Despite the significant value in Albemarle compared to Nvidia, investors continue to chase Nvidia and sell Albemarle. Comparing them does not endorse owning Albemarle or selling Nvidia, but they show how markets can be very inefficient.

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Narratives Drive Markets

As we highlight with Nvidia and Albemarle, in the short run, narratives and bandwagons of investors drive individual stocks and markets, regardless of whether the narrative makes sense.

Only a few months ago, the popular narrative in the bond market warned that massive U.S. Treasury issuance was responsible for pushing yields higher. Well, such issuance has continued unabated, but yields have fallen precipitously. Despite the reality of the situation, as outlined in Context and Facts Expose Bearish Narratives, the narrative reinforced a growing bandwagon, resulting in higher yields. Today, the narrative and bandwagon are limping along.

Such is the nature of bandwagons. This year, the Magnificent 7 was the bandwagon to be on. It’s easy to assume that what worked in 2023 will work in 2024. That may be the case. Or it may be the case for the first four months. While the narrative is strong, it can fade quickly, like the bond narrative.

Understanding our bias toward owning the Magnificent 7 allows us to make rational decisions when the narrative changes. Lingering on yesterday’s bandwagon can be dangerous. Just ask those short bonds on the Treasury issuance narrative.

Equally important, renting, not owning, a bandwagon allows us to shift to the winning theme more quickly.

For example, since early November, small-cap stocks have handily beat the S&P 500 and Magnificent 7. These stocks are interest rate sensitive. Ergo, the more dovish Fed stance should help these relatively beaten-down stocks more than the less interest rate-sensitive large-cap stocks. Small-cap stocks may or may not be the winning bandwagon for 2024.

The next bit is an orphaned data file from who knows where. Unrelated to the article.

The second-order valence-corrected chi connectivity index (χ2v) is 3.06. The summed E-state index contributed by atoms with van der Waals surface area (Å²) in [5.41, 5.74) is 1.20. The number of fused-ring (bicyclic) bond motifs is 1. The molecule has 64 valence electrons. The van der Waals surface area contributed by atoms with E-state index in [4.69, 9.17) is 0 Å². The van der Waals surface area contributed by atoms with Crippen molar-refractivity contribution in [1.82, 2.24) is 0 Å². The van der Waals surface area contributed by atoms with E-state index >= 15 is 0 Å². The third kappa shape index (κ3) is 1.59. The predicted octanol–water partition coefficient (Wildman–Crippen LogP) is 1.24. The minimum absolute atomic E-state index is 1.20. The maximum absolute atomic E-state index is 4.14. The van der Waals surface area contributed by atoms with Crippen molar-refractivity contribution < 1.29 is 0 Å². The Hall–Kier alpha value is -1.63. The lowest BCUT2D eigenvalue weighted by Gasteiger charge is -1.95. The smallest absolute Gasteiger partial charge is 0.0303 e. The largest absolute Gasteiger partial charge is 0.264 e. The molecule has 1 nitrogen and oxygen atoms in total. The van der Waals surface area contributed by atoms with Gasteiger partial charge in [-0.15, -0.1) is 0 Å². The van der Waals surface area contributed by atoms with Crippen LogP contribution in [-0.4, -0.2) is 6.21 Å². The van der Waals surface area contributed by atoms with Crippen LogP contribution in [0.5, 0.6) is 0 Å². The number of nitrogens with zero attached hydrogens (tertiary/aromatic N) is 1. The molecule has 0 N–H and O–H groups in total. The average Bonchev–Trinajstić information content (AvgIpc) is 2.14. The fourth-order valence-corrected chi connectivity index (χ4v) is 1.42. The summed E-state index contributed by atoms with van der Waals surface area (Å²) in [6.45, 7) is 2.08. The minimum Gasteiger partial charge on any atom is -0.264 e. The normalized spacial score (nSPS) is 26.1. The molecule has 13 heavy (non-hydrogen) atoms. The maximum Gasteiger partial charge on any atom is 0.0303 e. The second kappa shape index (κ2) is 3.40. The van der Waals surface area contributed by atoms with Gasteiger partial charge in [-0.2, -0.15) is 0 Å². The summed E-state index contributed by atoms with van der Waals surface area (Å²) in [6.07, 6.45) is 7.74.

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The graphic below shows that the Super Bowl tends to have different teams vying for the trophy each year. Some helmets appear more often than others, but there are few consecutive champions.   

nfl super bowl teams and winners

Such is like investing. The Callan Periodic Table of Investment Returns below ranks investment performance by year for key indices. As you will notice, there is no predominant winner year in and year out.

callan period table of investments

Bandwagon bias can be good as riding the hot theme or group of stocks helps investors grow their wealth. Unfortunately, jumping on a market bandwagon too late can come with steep costs.

As we enter 2024, be open to the possibility that last year’s winners will not take the crown this year.

We don’t know what will replace the Magnificent 7 or when, but we will be sure to keep our bias in check and stay open to new ideas.

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Michael Lebowitz, CFA is an Investment Analyst and Portfolio Manager for RIA Advisors. specializing in macroeconomic research, valuations, asset allocation, and risk management. RIA Contributing Editor and Research Director. CFA is an Investment Analyst and Portfolio Manager; Co-founder of 720 Global Research. 

Follow Michael on Twitter or go to for more research and analysis.